41 Remarkable Memoirs by Black Celebrities
Whether an actor, singer, athlete, writer, or comedian, there exist the same undeniable requirements for success — hard work, dedication, persistence, and belief in yourself. However, in the face of adversity, these ideals are hard to hold on to. Being Black in America presents its own set of challenges in addition to the difficulties of standing out and proving your talent to the world. Fortunately, there are many celebrities who have shown that whatever your race, it's possible to break molds, shatter barriers, fight for what you want, and win it! Check out the best memoirs by Black celebrities that not only detail how they achieved their dreams, but that will inspire you to do the same.
— Additional reporting by Lauren Harano
More Myself: A Journey by Alicia Keys
With a detailed dive into her life, Alicia Keys tells her story in More Myself: A Journey, including everything from heartache to stardom. The book takes a look at her troubling relationship with her father, her path to success, and her roots before becoming a world-famous artist.
Let Love Have the Last Word: A Memoir by Common
Written by award–winning musician, actor, and activist Common, Let Love Have the Last Word: A Memoir is a personal story about how love can make all the difference. Touching on friends, family, and community, this memoir is raw and honest, and will teach you how to love like never before.
More Than Enough by Elaine Welteroth
Journalist and editor Elaine Welteroth shares her life journey in More Than Enough: Claiming Space For Who You Are (No Matter What They Say). It takes a look into what it means to come into your own and how to do so on your own terms.
The Beautiful Ones by Prince
Written by one of the greatest artists of all time, The Beautiful Ones by Prince is an in-his-words account of his life, stardom and all. The acclaimed musician's memoir tells the story of how Prince became Prince, and what it was like to be the star himself.
Still in the Game by Devon Still
In his memoir Still in the Game: Finding the Faith to Tackle Life's Biggest Challenges, Devon Still tells the heartbreaking story of his life, his struggles, and his ultimate devotion to his daughter and her fight against cancer. His courage and strength can be seen on every page, and his will to overcome is the definition of inspiring.
Negroland by Margo Jefferson
Pulitzer Prize-winning critic Margo Jefferson's memoir, Negroland, tells the story of a world that isn't often explored: upper-crust Black Chicago, where her father was head of pediatrics at a hospital, her mother was a socialite, and most everyone's wealth originated from antebellum free Black people who made their fortunes in plantations.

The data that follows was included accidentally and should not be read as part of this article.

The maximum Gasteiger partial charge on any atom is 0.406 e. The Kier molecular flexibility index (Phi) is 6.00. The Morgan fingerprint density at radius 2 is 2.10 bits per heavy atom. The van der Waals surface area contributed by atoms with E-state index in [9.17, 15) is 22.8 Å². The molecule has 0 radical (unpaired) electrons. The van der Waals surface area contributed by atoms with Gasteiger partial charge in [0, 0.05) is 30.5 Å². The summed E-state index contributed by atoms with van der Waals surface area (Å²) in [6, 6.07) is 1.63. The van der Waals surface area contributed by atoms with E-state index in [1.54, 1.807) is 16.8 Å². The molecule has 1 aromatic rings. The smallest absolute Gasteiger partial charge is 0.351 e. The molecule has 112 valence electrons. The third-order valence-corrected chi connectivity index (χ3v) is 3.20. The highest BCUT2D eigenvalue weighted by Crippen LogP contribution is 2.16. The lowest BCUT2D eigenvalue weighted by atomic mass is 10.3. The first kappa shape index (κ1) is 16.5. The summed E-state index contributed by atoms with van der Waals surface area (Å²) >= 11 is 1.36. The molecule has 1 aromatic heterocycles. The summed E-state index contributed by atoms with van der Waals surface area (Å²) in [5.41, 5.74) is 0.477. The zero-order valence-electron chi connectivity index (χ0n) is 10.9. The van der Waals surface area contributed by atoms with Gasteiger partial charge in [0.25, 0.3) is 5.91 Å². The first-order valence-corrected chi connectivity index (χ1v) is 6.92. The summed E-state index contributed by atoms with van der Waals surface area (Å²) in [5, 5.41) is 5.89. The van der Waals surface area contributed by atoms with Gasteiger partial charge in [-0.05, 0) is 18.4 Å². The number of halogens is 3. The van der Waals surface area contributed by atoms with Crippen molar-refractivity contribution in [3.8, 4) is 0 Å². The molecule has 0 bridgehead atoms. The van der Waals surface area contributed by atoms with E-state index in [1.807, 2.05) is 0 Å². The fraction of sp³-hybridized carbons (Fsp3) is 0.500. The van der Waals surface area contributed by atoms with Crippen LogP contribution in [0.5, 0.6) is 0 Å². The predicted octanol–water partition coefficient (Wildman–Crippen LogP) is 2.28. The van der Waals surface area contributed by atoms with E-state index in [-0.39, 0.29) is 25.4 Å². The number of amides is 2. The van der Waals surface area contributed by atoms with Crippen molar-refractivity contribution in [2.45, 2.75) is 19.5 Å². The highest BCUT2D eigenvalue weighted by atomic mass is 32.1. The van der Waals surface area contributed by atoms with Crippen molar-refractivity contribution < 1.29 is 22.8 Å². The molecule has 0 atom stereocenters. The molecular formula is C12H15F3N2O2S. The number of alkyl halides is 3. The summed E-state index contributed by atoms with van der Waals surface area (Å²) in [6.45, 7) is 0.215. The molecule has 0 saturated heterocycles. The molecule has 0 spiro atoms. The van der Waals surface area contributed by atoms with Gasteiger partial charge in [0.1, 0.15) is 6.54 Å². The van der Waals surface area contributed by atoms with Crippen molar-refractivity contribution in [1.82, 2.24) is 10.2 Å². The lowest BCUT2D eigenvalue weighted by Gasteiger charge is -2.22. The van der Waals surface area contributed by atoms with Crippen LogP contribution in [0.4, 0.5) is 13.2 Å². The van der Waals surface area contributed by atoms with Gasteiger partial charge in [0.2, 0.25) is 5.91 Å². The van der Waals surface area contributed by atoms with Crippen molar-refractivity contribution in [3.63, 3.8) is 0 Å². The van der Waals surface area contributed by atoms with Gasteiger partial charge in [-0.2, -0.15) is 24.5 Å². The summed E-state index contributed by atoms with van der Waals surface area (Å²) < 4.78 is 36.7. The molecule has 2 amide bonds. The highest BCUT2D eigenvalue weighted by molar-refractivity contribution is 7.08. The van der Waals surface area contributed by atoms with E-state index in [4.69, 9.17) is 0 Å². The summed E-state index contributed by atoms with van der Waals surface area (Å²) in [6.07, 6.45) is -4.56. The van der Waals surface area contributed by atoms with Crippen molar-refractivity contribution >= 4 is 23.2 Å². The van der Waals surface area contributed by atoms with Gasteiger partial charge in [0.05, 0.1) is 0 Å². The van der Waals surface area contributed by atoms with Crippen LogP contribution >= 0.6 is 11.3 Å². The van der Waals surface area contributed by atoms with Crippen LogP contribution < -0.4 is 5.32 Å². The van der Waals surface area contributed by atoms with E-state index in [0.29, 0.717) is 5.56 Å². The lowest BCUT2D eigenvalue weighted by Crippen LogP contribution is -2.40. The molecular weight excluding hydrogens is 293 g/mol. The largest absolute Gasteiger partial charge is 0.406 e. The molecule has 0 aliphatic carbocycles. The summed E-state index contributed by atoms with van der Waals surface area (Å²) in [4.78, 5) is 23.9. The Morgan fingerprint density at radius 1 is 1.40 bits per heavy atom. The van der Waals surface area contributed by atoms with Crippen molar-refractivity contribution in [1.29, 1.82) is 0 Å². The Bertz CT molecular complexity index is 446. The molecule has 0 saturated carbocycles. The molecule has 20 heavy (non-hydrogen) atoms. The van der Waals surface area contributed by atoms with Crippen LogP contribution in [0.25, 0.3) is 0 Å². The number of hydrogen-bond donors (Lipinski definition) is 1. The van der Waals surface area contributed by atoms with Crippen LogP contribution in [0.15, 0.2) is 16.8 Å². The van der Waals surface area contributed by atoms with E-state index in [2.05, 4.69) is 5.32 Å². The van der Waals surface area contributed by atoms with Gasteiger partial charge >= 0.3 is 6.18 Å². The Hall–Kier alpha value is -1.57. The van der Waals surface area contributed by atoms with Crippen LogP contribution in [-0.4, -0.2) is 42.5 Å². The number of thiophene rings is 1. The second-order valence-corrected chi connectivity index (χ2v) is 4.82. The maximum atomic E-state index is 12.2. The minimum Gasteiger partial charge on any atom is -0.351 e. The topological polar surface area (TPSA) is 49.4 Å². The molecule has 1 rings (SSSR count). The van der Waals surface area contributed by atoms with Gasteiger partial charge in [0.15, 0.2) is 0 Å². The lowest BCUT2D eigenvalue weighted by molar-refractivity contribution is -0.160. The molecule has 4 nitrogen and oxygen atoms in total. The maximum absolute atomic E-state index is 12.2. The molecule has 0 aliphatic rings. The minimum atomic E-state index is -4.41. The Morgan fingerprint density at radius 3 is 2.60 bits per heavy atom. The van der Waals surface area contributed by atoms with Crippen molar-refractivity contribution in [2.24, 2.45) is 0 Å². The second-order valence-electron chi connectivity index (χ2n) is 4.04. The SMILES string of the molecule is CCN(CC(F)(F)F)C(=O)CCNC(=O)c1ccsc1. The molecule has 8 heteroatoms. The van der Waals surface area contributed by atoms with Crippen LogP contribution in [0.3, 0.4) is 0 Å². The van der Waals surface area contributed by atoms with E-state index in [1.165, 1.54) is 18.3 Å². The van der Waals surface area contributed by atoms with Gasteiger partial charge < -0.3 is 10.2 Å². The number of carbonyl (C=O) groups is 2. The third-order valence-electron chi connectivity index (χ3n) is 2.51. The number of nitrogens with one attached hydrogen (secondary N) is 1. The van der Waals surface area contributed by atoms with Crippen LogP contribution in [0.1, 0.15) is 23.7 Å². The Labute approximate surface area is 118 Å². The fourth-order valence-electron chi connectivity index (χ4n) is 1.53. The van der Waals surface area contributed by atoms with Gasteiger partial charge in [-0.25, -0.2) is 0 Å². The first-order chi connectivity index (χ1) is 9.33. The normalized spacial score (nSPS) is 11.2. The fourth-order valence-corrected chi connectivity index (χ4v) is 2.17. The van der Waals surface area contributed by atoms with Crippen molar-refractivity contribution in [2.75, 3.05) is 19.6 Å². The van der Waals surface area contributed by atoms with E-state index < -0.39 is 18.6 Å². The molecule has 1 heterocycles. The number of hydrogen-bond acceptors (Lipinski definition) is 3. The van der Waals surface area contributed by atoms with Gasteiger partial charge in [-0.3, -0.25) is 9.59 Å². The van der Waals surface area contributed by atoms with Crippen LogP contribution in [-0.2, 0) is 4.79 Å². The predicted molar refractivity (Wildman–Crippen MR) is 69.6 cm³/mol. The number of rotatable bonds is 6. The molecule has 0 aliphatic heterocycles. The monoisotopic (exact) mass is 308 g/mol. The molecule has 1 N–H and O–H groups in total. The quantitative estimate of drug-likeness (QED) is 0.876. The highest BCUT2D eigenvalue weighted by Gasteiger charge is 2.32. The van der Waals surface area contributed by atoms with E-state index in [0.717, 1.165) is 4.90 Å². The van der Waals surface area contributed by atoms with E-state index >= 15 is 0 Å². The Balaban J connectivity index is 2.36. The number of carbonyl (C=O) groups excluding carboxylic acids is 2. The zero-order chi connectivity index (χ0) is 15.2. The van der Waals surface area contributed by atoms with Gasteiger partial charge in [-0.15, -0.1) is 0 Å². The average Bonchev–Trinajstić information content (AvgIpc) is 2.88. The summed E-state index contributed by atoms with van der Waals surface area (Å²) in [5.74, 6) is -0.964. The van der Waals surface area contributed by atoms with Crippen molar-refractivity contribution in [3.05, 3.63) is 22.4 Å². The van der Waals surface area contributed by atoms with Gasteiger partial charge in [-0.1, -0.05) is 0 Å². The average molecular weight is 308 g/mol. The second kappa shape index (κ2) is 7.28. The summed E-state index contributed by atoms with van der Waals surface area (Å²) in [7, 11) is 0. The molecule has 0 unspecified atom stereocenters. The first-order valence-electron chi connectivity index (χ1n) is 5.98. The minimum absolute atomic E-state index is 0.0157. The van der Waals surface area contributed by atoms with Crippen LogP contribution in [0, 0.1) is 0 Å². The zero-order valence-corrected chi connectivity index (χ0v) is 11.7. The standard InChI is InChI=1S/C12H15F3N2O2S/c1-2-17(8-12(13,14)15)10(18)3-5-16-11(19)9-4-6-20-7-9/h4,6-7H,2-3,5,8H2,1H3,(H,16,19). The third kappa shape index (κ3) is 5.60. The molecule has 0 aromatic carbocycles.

When They Call You a Terrorist by Patrisse Khan-Cullors and Asha Bandele
In Black Lives Matter cofounder Patrisse Khan-Cullors and Asha Bandele's memoir, When They Call You a Terrorist, Khan-Cullors reflects on the ways in which Black and Brown people are targeted by the criminal justice system, as well as ways in which humanity may bring change to a country motivated by white privilege and eager to turn a blind eye on the injustices inflicted upon people of color.
My Soul Looks Back by Jessica B. Harris
In her memoir My Soul Looks Back, Jessica B. Harris offers an inside look into the inner circle of the illustrious New York City Black intelligentsia in the early '70s, when she spent her days among Maya Angelou, James Baldwin, and Toni Morrison attending parties, sharing work, and learning from one another.
Becoming by Michelle Obama
In former First Lady Michelle Obama's dazzling memoir, Becoming, she chronicles her life from a childhood on the South Side of Chicago to becoming one of the most compelling and visible women of her time, noting all of the triumphs and disappointments she faced along the way.
Rabbit by Patricia Williams
In Patricia Williams's hilarious memoir, Rabbit, she revisits her past, where she was born one of five children at the height of the crack epidemic in Atlanta, pregnant at 13, a mother of two by 15, and — alone at 16 — determined to give herself and her children a better life, though she had an eighth-grade education and no marketable skills beyond hustling.
Queen Bey: A Celebration of the Power and Creativity of Beyoncé Knowles-Carter
In a post-Beychella world, it's only right that there's a book devoted to the genius that is Beyoncé, whose name now auto-corrects on iPhones everywhere. She's sold over 100 million records and won 24 Grammys, and she's the most nominated woman of the award. Queen Bey: A Celebration of the Power and Creativity of Beyoncé Knowles-Carter celebrates this, with pieces written by everyone from director and producer Lena Waithe to British Vogue Editor in Chief Edward Enninful.